eastmanLo and behold, Morgan, mostly if not entirely reformed by his captor-cum-savior, Eastman, is confronted late in “Here’s Not Here” by the walker-ghost of a man he killed on the way to Eastman’s cabin in the woods. He had killed the man and his companion not so much out of fear or necessity but because he had to Clear. (/’kleer/, verb, to make damn sure you’re the only moving object within a foreseeable radius.) Now, having finally swallowed Eastman’s Aikido-flavored Kool Aid of peace and compassion, Morgan sees in the animated corpse the ripples of the man he (Morgan) was just weeks earlier, a man who killed because he no longer had any sense of what it meant to live, so much so that he practically commanded Eastman to kill him while he was locked in the noble woodsman’s curious living-room jail cell. Eastman provided Morgan with a reflection as well, albeit a much darker one.
Eastman, too, lost his family, but it had nothing to do with the walker epidemic. Eastman’s tale contains echoes of the thirst for vengeance we’ve seen in Rick as of late, but Herr Grimes’s .45 has nothing on Eastman’s hell in a cell, where he imprisoned one Crighton Dallas Wilton and watched him starve to death while the fall of mankind happened just far enough beyond the pines for Eastman to have no idea it was even underway. When we find that Wilton killed Eastman’s entire family–his wife, son and daughter–it nearly dwarfs Morgan’s sense of tragedy, until Eastman’s murder and subsequent rebirth remind us that tragedy is relative, and that what matters in this life is not so much what you take from the world (or what the world takes from you) but rather what you put into it. “Everyone has a spirit that can be refined,” wrote Morihei Ueshiba, creator of Aikido and author of The Art of Peace. Back in the season three episode “Clear,” Morgan described himself as weak, likely because the loss of his wife and child, compounded with what appeared to be his doom to be alone for all eternity, had left him feeling inadequate, unfit for life in this New World. Eastman’s role is to remind Morgan that strength lies in connection with humanity. It lies in community, in seeing and appreciating the connection between human beings–the only thing in this New World that can really keep humans human.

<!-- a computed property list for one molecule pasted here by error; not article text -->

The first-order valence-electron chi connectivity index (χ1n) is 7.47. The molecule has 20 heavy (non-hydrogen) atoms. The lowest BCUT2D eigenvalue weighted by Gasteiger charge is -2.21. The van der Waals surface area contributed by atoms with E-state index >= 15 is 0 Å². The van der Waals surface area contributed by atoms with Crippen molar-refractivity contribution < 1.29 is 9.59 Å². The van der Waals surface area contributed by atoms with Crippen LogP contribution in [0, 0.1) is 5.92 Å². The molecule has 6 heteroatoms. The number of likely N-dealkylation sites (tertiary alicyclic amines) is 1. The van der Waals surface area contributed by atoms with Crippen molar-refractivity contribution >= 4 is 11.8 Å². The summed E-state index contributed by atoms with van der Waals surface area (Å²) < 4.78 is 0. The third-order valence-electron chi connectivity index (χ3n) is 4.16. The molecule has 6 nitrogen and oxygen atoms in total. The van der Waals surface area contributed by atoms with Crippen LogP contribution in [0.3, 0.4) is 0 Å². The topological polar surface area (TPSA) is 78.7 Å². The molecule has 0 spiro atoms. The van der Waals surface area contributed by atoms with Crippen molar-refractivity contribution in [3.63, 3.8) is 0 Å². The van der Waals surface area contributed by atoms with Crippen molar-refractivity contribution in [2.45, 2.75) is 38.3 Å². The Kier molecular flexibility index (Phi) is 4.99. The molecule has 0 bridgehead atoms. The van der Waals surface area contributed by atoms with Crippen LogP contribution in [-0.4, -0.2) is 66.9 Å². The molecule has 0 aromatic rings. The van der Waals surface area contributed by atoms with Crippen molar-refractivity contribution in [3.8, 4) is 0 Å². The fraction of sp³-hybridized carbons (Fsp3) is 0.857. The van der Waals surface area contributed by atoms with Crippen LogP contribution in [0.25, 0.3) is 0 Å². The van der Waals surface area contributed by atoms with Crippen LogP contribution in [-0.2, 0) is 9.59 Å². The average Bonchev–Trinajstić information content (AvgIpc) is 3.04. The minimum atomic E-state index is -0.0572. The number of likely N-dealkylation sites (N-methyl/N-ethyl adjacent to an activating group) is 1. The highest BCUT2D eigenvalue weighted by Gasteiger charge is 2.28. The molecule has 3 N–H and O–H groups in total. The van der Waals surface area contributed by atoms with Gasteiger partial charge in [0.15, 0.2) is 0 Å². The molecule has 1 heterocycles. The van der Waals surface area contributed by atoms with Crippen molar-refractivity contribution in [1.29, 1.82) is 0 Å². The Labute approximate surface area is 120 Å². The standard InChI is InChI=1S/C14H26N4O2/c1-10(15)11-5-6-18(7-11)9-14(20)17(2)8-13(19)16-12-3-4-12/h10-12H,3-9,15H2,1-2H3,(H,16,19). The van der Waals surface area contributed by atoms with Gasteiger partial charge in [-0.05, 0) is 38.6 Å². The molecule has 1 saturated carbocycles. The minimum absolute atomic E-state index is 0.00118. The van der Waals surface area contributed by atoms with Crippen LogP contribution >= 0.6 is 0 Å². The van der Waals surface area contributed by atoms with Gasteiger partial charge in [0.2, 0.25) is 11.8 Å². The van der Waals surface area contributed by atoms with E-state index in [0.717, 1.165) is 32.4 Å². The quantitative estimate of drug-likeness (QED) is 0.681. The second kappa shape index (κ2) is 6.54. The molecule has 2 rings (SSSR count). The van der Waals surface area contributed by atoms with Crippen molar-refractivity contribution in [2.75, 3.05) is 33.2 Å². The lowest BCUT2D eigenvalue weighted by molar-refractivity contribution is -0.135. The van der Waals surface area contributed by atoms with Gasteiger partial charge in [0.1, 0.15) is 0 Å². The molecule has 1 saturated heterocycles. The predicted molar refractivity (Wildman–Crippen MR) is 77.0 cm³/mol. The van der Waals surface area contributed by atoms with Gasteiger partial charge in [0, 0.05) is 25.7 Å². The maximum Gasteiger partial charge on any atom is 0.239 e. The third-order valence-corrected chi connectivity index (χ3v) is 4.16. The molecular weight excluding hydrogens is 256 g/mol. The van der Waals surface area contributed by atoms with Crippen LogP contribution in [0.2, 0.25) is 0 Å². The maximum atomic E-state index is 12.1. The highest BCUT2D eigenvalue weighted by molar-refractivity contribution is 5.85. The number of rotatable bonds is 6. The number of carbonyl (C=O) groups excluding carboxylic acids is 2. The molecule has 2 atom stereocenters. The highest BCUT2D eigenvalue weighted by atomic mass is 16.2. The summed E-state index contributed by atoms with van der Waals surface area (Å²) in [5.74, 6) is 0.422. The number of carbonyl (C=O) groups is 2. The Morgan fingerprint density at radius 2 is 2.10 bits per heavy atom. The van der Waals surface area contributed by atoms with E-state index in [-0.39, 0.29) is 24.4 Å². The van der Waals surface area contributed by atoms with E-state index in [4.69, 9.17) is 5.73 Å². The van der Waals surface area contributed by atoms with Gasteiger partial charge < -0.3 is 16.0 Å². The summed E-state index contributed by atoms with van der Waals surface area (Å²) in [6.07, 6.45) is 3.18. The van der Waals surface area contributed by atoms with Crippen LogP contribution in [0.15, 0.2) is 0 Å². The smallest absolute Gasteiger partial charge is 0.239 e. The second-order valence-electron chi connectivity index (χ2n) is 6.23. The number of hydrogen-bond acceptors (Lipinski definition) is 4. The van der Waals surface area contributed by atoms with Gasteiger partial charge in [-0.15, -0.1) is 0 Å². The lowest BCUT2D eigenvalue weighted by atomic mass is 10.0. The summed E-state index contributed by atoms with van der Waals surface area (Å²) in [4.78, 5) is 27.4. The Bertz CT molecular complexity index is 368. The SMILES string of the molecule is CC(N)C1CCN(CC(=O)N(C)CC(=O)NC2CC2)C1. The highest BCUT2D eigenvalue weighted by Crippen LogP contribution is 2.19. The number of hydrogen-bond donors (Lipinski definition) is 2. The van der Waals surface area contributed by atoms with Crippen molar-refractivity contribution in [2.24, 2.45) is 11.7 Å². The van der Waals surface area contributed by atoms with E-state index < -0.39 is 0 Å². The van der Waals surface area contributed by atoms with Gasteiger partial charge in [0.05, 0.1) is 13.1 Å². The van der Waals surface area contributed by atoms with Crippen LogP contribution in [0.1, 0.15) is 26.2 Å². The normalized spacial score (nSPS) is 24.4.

And because he is such a perfect mentor, we know Eastman has to die. Not only to die, but to sacrifice himself for his protégé. This was not a tragic miscalculation but an integral part of Morgan’s training. Now he understands why all life is precious: because all life has potential. To be reformed, refined, reborn. And all life deserves the opportunity to explore that potential, because a bad life redeemed is worth so much more than a neutral life wasted. Humanity after the fall may never be saved, but in Morgan it at least has a chance.
However, we must always remember the words of Eastman when Morgan attacked him: “I will not allow you to kill me.” There is peace, and there is self-preservative violence for the sake of peace, and then there is the hard place. Sooner or later it will be “kill or be killed” for Morgan. The Wolves have arrived and the walkers are on their way. The training was thorough and enlightening, but the test is just up ahead. All life is precious. But I will not allow you to kill me